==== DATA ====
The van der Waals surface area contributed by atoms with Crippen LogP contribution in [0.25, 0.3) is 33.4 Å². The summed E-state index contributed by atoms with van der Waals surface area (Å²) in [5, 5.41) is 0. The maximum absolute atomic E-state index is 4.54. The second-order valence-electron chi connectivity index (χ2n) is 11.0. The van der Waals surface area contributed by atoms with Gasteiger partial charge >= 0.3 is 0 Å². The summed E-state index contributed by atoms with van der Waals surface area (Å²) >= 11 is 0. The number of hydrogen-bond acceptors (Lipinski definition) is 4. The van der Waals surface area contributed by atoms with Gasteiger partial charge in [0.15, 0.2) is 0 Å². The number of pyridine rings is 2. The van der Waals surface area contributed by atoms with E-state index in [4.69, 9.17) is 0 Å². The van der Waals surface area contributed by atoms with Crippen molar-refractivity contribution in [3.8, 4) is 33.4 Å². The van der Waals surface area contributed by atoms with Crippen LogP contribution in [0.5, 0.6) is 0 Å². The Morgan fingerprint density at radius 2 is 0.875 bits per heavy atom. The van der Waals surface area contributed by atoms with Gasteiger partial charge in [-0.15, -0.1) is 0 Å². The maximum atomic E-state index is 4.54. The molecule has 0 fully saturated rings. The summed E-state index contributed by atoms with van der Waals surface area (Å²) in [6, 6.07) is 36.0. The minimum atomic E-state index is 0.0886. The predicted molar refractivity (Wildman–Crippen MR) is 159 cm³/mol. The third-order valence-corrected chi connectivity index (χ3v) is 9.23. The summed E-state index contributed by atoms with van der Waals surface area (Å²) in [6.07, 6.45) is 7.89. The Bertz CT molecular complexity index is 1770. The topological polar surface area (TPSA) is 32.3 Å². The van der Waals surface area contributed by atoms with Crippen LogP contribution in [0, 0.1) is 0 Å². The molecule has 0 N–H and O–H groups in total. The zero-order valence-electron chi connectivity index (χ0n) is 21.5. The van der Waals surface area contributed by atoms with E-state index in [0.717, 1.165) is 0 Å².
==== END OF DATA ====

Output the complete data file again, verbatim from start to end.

The van der Waals surface area contributed by atoms with Crippen LogP contribution in [0.25, 0.3) is 33.4 Å². The summed E-state index contributed by atoms with van der Waals surface area (Å²) in [5, 5.41) is 0. The maximum absolute atomic E-state index is 4.54. The second-order valence-electron chi connectivity index (χ2n) is 11.0. The van der Waals surface area contributed by atoms with Gasteiger partial charge >= 0.3 is 0 Å². The summed E-state index contributed by atoms with van der Waals surface area (Å²) >= 11 is 0. The number of hydrogen-bond acceptors (Lipinski definition) is 4. The van der Waals surface area contributed by atoms with Gasteiger partial charge in [0.15, 0.2) is 0 Å². The number of pyridine rings is 2. The van der Waals surface area contributed by atoms with E-state index in [4.69, 9.17) is 0 Å². The van der Waals surface area contributed by atoms with Crippen molar-refractivity contribution in [3.8, 4) is 33.4 Å². The van der Waals surface area contributed by atoms with Crippen LogP contribution in [0.5, 0.6) is 0 Å². The Morgan fingerprint density at radius 2 is 0.875 bits per heavy atom. The van der Waals surface area contributed by atoms with Gasteiger partial charge in [-0.15, -0.1) is 0 Å². The maximum atomic E-state index is 4.54. The molecule has 0 fully saturated rings. The summed E-state index contributed by atoms with van der Waals surface area (Å²) in [6, 6.07) is 36.0. The minimum atomic E-state index is 0.0886. The predicted molar refractivity (Wildman–Crippen MR) is 159 cm³/mol. The third-order valence-corrected chi connectivity index (χ3v) is 9.23. The summed E-state index contributed by atoms with van der Waals surface area (Å²) in [6.07, 6.45) is 7.89. The Bertz CT molecular complexity index is 1770. The topological polar surface area (TPSA) is 32.3 Å². The van der Waals surface area contributed by atoms with Crippen LogP contribution in [0, 0.1) is 0 Å². The molecule has 0 N–H and O–H groups in total. The zero-order valence-electron chi connectivity index (χ0n) is 21.5. The van der Waals surface area contributed by atoms with E-state index in [0.717, 1.165) is 0 Å².